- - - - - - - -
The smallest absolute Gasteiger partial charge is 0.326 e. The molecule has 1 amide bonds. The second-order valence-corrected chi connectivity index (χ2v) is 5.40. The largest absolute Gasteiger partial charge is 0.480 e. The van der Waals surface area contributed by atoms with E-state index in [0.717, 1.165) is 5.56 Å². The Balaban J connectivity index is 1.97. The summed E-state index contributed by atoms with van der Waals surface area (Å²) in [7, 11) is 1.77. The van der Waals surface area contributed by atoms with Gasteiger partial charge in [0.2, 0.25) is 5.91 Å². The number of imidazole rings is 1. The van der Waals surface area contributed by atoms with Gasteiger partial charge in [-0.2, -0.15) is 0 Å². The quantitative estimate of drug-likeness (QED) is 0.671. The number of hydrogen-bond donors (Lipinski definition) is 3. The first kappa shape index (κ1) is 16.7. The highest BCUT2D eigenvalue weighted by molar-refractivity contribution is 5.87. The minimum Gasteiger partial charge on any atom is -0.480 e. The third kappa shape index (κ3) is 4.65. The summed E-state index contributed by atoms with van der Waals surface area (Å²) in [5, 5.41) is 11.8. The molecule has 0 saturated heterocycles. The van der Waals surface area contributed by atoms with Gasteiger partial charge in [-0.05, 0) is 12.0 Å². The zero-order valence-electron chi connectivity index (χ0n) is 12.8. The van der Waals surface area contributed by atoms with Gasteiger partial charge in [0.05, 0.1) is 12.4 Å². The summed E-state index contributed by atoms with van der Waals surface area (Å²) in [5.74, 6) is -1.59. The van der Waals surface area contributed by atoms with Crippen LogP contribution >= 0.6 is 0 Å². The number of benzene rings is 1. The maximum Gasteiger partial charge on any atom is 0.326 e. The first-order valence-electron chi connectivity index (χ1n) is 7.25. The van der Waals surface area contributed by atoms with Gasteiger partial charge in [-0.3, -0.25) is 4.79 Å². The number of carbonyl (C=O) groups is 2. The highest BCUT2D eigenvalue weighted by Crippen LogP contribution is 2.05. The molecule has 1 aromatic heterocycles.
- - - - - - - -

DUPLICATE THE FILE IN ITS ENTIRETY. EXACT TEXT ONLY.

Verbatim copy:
The smallest absolute Gasteiger partial charge is 0.326 e. The molecule has 1 amide bonds. The second-order valence-corrected chi connectivity index (χ2v) is 5.40. The largest absolute Gasteiger partial charge is 0.480 e. The van der Waals surface area contributed by atoms with E-state index in [0.717, 1.165) is 5.56 Å². The Balaban J connectivity index is 1.97. The summed E-state index contributed by atoms with van der Waals surface area (Å²) in [7, 11) is 1.77. The van der Waals surface area contributed by atoms with Gasteiger partial charge in [0.2, 0.25) is 5.91 Å². The number of imidazole rings is 1. The van der Waals surface area contributed by atoms with Gasteiger partial charge in [-0.2, -0.15) is 0 Å². The quantitative estimate of drug-likeness (QED) is 0.671. The number of hydrogen-bond donors (Lipinski definition) is 3. The first kappa shape index (κ1) is 16.7. The highest BCUT2D eigenvalue weighted by molar-refractivity contribution is 5.87. The minimum Gasteiger partial charge on any atom is -0.480 e. The third kappa shape index (κ3) is 4.65. The summed E-state index contributed by atoms with van der Waals surface area (Å²) in [5, 5.41) is 11.8. The molecule has 0 saturated heterocycles. The van der Waals surface area contributed by atoms with Gasteiger partial charge in [-0.05, 0) is 12.0 Å². The zero-order valence-electron chi connectivity index (χ0n) is 12.8. The van der Waals surface area contributed by atoms with Gasteiger partial charge in [0.05, 0.1) is 12.4 Å². The summed E-state index contributed by atoms with van der Waals surface area (Å²) in [5.74, 6) is -1.59. The van der Waals surface area contributed by atoms with Crippen LogP contribution >= 0.6 is 0 Å². The number of benzene rings is 1. The maximum Gasteiger partial charge on any atom is 0.326 e. The first-order valence-electron chi connectivity index (χ1n) is 7.25. The van der Waals surface area contributed by atoms with Gasteiger partial charge in [-0.3, -0.25) is 4.79 Å². The number of carbonyl (C=O) groups is 2. The highest BCUT2D eigenvalue weighted by Crippen LogP contribution is 2.05. The molecule has 1 aromatic heterocycles.